Controlling risk is one of the most important ingredients of successful trading. While it is emotionally more appealing to focus on the upside of trading, every trader should know precisely how much he or she is willing to lose on each trade before cutting losses, and how much he or she is willing to lose in trading account before ceasing trading and re-evaluating.
Risk will essentially be controlled in two ways: by exiting losing trades before losses exceed your pre-determined maximum tolerance (or "cutting losses"), and by limiting the "leverage" or position size you trade for a given account size.
Too often, the beginning trader will be overly concerned about incurring losing trades. Trader therefore lets losses mount, with the "hope" that the market will turn around and the loss will turn into a gain.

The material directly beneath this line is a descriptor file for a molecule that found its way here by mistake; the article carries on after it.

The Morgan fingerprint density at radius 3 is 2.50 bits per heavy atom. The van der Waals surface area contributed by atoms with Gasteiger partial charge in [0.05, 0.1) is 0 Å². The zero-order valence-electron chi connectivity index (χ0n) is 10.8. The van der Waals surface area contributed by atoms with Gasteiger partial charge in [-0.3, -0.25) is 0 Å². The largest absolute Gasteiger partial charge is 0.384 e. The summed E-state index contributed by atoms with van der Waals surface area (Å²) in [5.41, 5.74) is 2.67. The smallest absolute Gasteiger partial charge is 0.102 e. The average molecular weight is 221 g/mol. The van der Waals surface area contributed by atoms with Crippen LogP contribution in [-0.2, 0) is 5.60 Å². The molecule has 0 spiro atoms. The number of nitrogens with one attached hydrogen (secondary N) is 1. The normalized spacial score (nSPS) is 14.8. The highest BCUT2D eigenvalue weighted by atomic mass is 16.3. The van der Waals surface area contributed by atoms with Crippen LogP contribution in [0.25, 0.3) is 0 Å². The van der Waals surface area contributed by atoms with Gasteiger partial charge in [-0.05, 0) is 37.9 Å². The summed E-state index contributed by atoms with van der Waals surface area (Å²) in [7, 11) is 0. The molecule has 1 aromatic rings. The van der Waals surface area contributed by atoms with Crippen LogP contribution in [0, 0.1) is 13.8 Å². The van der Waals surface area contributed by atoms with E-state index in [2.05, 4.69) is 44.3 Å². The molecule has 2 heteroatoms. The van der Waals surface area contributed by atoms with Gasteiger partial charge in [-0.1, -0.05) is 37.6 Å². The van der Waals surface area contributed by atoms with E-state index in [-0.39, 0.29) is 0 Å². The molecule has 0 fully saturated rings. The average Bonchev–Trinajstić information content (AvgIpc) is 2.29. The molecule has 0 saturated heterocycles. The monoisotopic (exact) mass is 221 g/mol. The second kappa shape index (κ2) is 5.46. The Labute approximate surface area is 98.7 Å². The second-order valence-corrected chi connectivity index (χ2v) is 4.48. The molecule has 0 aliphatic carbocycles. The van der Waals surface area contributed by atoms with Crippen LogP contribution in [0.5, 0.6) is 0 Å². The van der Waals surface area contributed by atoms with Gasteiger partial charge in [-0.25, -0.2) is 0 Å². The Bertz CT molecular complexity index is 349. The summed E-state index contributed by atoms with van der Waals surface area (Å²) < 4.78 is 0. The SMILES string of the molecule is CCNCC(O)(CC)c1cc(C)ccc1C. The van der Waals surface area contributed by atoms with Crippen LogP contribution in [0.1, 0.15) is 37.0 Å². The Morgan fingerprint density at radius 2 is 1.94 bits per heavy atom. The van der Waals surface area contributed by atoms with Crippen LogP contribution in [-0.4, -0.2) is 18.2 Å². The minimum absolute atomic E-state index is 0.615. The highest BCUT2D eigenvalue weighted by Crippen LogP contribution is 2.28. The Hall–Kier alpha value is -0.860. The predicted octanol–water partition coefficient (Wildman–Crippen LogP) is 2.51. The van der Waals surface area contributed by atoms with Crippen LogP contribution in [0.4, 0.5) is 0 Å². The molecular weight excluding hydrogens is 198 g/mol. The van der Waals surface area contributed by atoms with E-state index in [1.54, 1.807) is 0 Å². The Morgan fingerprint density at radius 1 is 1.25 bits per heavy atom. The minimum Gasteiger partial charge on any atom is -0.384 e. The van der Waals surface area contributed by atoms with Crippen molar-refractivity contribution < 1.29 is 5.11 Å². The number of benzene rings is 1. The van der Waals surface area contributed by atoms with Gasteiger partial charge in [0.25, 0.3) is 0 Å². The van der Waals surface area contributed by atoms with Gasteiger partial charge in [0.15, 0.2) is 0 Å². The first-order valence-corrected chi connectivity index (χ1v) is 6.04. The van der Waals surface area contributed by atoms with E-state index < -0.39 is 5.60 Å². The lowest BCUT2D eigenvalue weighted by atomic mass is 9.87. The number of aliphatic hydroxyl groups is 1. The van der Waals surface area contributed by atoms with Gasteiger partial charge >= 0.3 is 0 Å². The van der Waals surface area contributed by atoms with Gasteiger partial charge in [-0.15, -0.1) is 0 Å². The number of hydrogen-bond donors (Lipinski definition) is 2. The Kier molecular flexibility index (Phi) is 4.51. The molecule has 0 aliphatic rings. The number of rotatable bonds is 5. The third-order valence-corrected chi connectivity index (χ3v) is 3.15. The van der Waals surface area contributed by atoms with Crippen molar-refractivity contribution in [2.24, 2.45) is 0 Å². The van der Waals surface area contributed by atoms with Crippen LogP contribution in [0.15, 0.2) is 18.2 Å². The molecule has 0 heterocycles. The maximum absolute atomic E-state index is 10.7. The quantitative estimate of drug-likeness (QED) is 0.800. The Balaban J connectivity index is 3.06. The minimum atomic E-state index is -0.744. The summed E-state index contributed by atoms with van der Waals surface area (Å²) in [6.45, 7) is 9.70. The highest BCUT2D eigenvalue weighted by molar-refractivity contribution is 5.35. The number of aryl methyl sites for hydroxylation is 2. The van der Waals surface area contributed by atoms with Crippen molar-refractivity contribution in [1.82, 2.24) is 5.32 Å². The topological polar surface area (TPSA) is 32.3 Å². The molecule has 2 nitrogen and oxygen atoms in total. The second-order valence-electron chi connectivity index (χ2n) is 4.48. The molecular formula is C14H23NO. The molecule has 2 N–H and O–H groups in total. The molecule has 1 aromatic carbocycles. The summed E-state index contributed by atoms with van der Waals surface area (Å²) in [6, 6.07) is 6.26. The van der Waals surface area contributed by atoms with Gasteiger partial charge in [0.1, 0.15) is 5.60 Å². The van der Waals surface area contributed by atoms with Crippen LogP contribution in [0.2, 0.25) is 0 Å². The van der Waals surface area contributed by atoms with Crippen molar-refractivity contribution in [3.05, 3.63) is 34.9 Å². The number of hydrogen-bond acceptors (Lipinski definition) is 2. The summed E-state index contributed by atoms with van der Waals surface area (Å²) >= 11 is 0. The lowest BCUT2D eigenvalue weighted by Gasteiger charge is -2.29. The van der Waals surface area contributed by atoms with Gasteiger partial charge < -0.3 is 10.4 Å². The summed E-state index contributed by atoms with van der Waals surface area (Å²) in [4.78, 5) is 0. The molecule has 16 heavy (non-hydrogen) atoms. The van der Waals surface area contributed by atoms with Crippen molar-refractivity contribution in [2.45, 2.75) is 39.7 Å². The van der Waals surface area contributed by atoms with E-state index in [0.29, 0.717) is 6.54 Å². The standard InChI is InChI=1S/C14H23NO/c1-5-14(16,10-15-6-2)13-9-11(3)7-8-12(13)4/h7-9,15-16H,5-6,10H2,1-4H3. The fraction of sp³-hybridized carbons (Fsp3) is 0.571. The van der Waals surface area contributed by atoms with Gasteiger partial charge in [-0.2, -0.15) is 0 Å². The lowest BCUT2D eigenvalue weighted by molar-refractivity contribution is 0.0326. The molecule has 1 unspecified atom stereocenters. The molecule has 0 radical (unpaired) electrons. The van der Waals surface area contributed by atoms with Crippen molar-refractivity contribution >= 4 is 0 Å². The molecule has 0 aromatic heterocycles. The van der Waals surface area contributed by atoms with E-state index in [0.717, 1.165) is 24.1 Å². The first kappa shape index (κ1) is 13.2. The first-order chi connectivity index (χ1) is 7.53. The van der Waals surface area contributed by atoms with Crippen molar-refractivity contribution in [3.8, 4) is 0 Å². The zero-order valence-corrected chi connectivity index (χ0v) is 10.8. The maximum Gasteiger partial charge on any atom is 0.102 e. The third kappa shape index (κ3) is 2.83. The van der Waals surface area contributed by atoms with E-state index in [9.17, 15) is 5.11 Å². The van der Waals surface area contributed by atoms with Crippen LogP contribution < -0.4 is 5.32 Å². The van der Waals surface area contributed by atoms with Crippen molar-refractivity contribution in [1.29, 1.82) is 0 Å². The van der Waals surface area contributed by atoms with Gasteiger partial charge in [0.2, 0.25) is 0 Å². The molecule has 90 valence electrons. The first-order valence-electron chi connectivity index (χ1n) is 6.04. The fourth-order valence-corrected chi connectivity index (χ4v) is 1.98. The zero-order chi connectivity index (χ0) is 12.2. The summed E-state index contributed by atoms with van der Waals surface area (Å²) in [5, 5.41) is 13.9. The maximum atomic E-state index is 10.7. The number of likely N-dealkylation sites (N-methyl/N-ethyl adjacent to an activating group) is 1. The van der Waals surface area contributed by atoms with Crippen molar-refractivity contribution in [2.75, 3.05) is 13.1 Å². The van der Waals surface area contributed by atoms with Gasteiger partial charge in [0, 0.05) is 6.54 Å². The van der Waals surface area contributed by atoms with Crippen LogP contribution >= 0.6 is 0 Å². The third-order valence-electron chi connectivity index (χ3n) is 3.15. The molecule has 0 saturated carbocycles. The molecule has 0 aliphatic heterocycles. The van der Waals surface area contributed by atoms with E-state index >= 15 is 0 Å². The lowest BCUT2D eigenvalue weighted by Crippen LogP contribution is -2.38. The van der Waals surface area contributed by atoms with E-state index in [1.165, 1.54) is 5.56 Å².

Almost all successful trading strategies include a disciplined procedure for cutting losses. When a trader is down on a position, many emotions often come into play, making it difficult to cut losses at the right level. The best practice is to decide where losses will be cut before a trade is even initiated. This will assure the trader of the maximum amount he or she can expect to lose on the trade.
The other key element of risk control is overall account risk. In other words, a trader should know before start of trading endeavor how much of trading account he or she is willing to lose before ceasing trading and re-evaluating strategy. If you open an account with $2,000, are you willing to lose all $2,000? $1,000? As with risk control on individual trades, the most important discipline is to decide on a level and stick with it. Further information on the mechanics of limiting risk can be found in trading literature.